Deceased financier and sex offender Jeffrey Epstein likely made it that much harder on his alleged victims to obtain any of his assets in civil litigation.
That is because -- two days before he hung himself on August 10th in the Metropolitan Correctional Center in New York City while awaiting trial on federal sex trafficking charges -- Epstein executed a will and put his more than $577 million in assets into a trust that was filed in the U.S. Virgin Islands (where he owned two islands, called Great Saint James and Little Saint James). And as a result of that, experts believe his accusers will now have to potentially spend a great deal of time, effort, and money to obtain any of Epstein's estate for the crimes he allegedly committed against them.
In his will, Epstein listed assets of more than $194 million in hedge fund and private equity investments, more than $112 million in equities, more than $56 million in cash, more than $18 million in automobiles/private jets/boats, and more than $14 million in fixed-income investments. In addition to the Virgin Islands, he also owned luxury real estate properties in New York City, Palm Beach, Paris, and Santa Fe. The two executors of the will are Epstein's lawyer of many years, Darren Indyke, and Richard Kahn.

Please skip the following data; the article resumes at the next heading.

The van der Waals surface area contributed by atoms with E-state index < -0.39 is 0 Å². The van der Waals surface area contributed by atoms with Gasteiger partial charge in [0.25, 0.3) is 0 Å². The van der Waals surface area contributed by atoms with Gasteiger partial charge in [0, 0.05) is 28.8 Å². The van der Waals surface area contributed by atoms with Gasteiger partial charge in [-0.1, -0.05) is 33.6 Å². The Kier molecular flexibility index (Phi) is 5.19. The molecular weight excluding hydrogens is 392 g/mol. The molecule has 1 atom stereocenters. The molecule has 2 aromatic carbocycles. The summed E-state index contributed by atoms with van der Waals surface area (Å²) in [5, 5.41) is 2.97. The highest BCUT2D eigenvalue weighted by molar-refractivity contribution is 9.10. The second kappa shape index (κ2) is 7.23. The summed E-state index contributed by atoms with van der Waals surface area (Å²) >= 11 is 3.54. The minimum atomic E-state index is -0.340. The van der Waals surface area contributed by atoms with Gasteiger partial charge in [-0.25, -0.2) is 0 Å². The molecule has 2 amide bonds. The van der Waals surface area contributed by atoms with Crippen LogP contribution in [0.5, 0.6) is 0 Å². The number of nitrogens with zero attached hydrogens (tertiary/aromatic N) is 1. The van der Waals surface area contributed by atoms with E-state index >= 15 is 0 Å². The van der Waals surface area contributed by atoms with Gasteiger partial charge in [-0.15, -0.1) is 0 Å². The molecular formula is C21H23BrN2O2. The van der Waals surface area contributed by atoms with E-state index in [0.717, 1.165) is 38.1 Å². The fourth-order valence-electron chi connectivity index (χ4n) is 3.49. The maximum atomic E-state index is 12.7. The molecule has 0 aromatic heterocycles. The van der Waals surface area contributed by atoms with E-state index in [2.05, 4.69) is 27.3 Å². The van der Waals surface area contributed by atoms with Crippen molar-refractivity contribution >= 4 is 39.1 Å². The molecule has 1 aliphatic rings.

FOX Business spoke with Joshua S. Rubenstein, a partner at Katten Muchin Rosenman LLP and the national head of the firm's Trusts and Estates practice, who detailed why Epstein's alleged victims face an uphill battle.
Will Filed in the U.S. Virgin Islands:
"Filing in the Virgin Islands will make it more difficult" for potential victims and their lawyers to recover any of Epstein's assets and that may deter victims "who aren't well-funded" said Rubenstein. It is not so much the trust that Epstein created via his will that made things more difficult, but the location of the filing: "You've certainly made things more complicated for them by having a probate in the US Virgin Islands . . . They require you to come to them."
Everyone Wants a Piece:
Rubenstein also added that the accusers here, as a class of potential claimants for Epstein's estate, will come in fourth in terms of their priority to obtain any of his assets: After the US government/IRS, secured creditors, and the expenses in administering the estate.
Costly Chase to be Compensated:
Rubenstein noted: "The longer they [the accusers] wait, the worse it's going to get for them. And he [Epstein] set it up in a way that expenses will mount quickly."
In the end, Rubenstein said he believes that the victims here "will get something, but they have to be smart about it."